Damn it, last shot at this. This time I've got it. Ok, here are the stats: 9959 tracks total 184 duplicate flac and wav files between the albums 9959/184=54.125, which means there's one duplicate for every 54 tracks. The chances of picking one of the duplicates is 1 in 54. The chances of picking a song and then its duplicate immediately after are (1/54.125)x(1/ 54.125), which is 1 in 2929.5. Therefore, the odds of picking a song and then picking its duplicate immediately after in a random draw are 1 in 2929.5, or approximately 0.034%.
From thisiswhatwecalltragedy (#1826598) [reply] [quoted] Date: Monday, December 08, 2008, 05:26PM The answer is 1/2,one half, or fifty percent. If you are struggling with this concept, please consult your local television. The chance of something worth watching being played at any given time is also 1/2, one half, or fifty percent. This is truly much more simple than it seems. There are not anywhere near 9,000 different possibilities. There are two: Either it will be the same song, or a different song. Both scenarios are plausible and both are common occurrences for anyone that plays music on shuffle and uses more than one copy of certain songs. Either the song will be the same, or a different song will play. 2. Some would say that there are other chances involved. But, that is unnecessary. You may say, There is a one percent chance that the same song will play. This is a very small chance, in comparison with 100%. And yet, it can happen regardless. If it does, where are you left? In the back of your own mind, jabbing your cerebral cortex with a plastic spork, disappointed that you did not account for the one percent chance and take action accordingly. In a sense, nearly all percentiles are ranked by these means. Contrary to popular belief, percents dont mean much, nor do potential ratios or likelihoods. Chances are the least meaningful of all. The clause is the cases of 0% and 100%; in these exceptions, something definitely will or will not occur. But anywhere in between, there are two possibilities: Something will happen, or something will not happen. And thus; <b>1/2</b>.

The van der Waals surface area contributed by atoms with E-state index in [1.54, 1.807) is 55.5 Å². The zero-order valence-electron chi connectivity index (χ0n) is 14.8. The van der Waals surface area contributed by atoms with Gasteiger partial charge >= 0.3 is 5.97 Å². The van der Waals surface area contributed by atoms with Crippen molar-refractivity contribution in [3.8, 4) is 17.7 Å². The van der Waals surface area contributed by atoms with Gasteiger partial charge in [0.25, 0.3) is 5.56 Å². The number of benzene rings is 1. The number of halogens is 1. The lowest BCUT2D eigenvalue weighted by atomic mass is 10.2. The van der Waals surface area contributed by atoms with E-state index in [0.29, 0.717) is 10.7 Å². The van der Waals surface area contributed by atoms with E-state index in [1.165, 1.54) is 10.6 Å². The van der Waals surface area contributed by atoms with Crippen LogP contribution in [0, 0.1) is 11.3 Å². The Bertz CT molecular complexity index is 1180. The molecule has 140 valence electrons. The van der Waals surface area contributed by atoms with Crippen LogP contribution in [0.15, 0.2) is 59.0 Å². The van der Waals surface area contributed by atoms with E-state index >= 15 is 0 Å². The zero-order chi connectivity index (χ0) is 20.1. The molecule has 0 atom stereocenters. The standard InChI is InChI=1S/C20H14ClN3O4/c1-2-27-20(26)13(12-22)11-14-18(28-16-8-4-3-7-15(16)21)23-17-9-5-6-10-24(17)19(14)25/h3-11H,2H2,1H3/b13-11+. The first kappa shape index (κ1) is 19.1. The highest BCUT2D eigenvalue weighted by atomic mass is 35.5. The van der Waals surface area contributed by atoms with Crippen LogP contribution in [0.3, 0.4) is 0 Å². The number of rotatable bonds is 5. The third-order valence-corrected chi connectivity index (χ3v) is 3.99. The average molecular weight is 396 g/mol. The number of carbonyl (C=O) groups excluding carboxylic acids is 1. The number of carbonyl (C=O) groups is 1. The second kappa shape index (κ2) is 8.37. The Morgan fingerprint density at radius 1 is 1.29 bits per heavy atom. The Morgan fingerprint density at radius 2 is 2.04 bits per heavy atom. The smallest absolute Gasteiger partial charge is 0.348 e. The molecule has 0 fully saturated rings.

From Shzam (#1697381) [reply] [quoted] Date: Monday, December 08, 2008, 06:19PM
i would assume that there is a 0.002 chance of a song coming up, but i think that being a religious Pastafarian and praying to the FSM would provide the best odds, as defined by His Noodly Mind. May you be blessed by his Royal Meatballs, Ramen.
From MrUuuki (#1708584) [reply] [quoted] Date: Monday, December 08, 2008, 06:21PM You have 9,959 songs. Some of them are duplicates. The probability that one will turn up twice is who CARES because only a hopeless loser would have to time to figure out the problem. The point is that if a song does come up twice in a row, I'm gonna be pissed off because I like my music diverse. I think most people do. Unless, of course, you're a music racist. Is that it? Playlist segregation. Wow. I loved you, man. I thought you were bigger than that. Just... wow. I hate to break it to you, but techno, jazz and rap all deserve equal rights. I'm disappointed. Very disappointed.
From Istanbul (#651875) [reply] [quoted] Date: Monday, December 08, 2008, 04:43PM
In order to determine the odds of repetition, we have to look at the total number of songs (9599) and consider that for our example - let's call it N - to be the same song, we'll have to hear it twice in a row.
Now, this leads us to 2N - we want to hear it twice, remember) - so we come out with: 2N = 9599
Thing is, that's obviously not correct. Now, ocremix.org was founded in 1999, which means that...assuming that they get X songs per year...we wind up with 10X songs.
Now we divide 9599 into that, which gives us 2N = (10X / 9599).
Of course, the real problem occurs when we consider your triplicate songs, increasing the odds by 150%. So we instead have: 3N = ((10X / 9599) / 1.5)
Of course, the site says it has over 1500 remixes right now. So, if we're going to factor that in, we wind up with: (1500 / (3N = ((10X / 9599) / 1.5))
Now, as everyone knows, X is the roman numeral for ten. So what we really have is: (1500 / (3N = ((100 / 9599) / 1.5)
From there, it's simple math. 100 / 9599 = 0.0104 / 1.5 = 0.0069. So far, we have: (1500 / (3N = 0.0069))
Divide 3 by both sides of the equal sign, and we end up with N = 0.0023. Divide that into 1500, and we get the answer.
There is a 217391.3% chance that any given song will be a repeat of the one before. Proof once again that math can solve any statistical riddle!